Most of us have heard the pearl of wisdom that we all should do what we love. It’s a mainstay for many parents and counsellors looking to steer eager graduates away from grinding away at jobs they hate for a good paycheck.
On the face of it, striving to love your work isn’t bad advice. Who doesn’t want to walk into their office/bar/shop every day with a smile on their face and eager expectations for the glories that the day will hold? But digging deeper, the mantra of focusing on always doing what you love is seen by some as economically damaging for our society, (consider the real economic cost of flitting from one job to the next looking for work you absolutely love), unrealistic for the vast majority of us (tell the janitor or short order cook that they ought to shoot for loving what they do) and even theoretically impossible (would the vast majority of us work even the jobs we say we loved without pay?).
As Chrissy Scivicque writes in Forbes, once you do something for money, the same activity takes a decidedly different meaning.
“Work is called work because it’s not play. Once you depend on something to put food on your table, it becomes something different. It’s no longer “that thing you do for fun,” it’s “that thing you have to do for survival.”
Indeed, even professional and highly creative jobs sometimes require a lot of slogging. There’s always the spreadsheet budget that needs filling out or (if you’re higher up the professional food chain) that employee that needs disciplining. While you may like the diversity of your job, odds are you won’t like all elements of it.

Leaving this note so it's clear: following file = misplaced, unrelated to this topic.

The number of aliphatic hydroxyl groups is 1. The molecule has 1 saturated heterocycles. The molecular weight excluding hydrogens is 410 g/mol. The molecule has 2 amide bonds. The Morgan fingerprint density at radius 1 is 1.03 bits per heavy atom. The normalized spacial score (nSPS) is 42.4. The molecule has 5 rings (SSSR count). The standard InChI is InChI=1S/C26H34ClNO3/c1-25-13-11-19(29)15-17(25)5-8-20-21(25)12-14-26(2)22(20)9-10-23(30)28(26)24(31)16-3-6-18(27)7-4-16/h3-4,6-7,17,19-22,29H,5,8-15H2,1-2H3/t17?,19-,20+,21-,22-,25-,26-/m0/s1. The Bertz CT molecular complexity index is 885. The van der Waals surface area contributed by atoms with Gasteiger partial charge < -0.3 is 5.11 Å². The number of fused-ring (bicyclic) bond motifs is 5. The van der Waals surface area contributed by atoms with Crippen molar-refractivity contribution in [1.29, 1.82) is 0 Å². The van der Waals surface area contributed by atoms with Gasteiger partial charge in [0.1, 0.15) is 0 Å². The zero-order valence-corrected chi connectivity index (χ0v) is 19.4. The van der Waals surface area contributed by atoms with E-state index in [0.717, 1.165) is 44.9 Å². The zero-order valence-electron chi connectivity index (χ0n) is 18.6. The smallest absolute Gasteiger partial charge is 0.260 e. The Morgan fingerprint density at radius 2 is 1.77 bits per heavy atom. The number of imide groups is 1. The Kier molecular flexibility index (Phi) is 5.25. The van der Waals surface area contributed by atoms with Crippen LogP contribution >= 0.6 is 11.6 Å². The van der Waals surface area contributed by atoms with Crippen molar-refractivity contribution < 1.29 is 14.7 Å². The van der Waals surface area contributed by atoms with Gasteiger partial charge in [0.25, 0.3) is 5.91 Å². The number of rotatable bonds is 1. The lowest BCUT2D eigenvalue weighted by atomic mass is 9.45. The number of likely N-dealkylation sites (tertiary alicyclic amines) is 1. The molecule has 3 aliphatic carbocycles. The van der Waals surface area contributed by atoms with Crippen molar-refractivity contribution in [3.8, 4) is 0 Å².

While always expecting to love your work is unrealistic, loving your craft and your career is a different story. In a recent LinkedIn article Visa’s Executive Vice President Technology RajatTanejatold students in a recent commencement address to focus on a career (rather than a job) that they will find rich and fulfilling. A paycheck should be seen as an “added bonus”.
While you are unlikely to love every task you’re assigned or even every project you’re put on, being passionate about a more macro-picture of your professional life and future is important.This means not focusing so much on the day to day or the dollars you’re being paid, but on how your work’s helping you hone your craft and build your career in a sustainable way.
In a recent article in the Huffington Post, Monique Valcour, a professor of management at EDHEC Business School in France who has spent 15 years researching careers, outlines her tips for a sustainable career this way:
1. Analyze the data of your daily life.
2. Find a workplace that supports your priorities outside the office.
3. Don’t underestimate the power of learning.
4. Work with inspiring people.
5. Develop rare and valuable skills.
By focusing on the bigger picture (your career) and using your time effectively (by honing your craft) you may find a far more effective mantra for a successful and more importantly happy, work life. You may not always love what you do, but you will be charting a course in the right direction.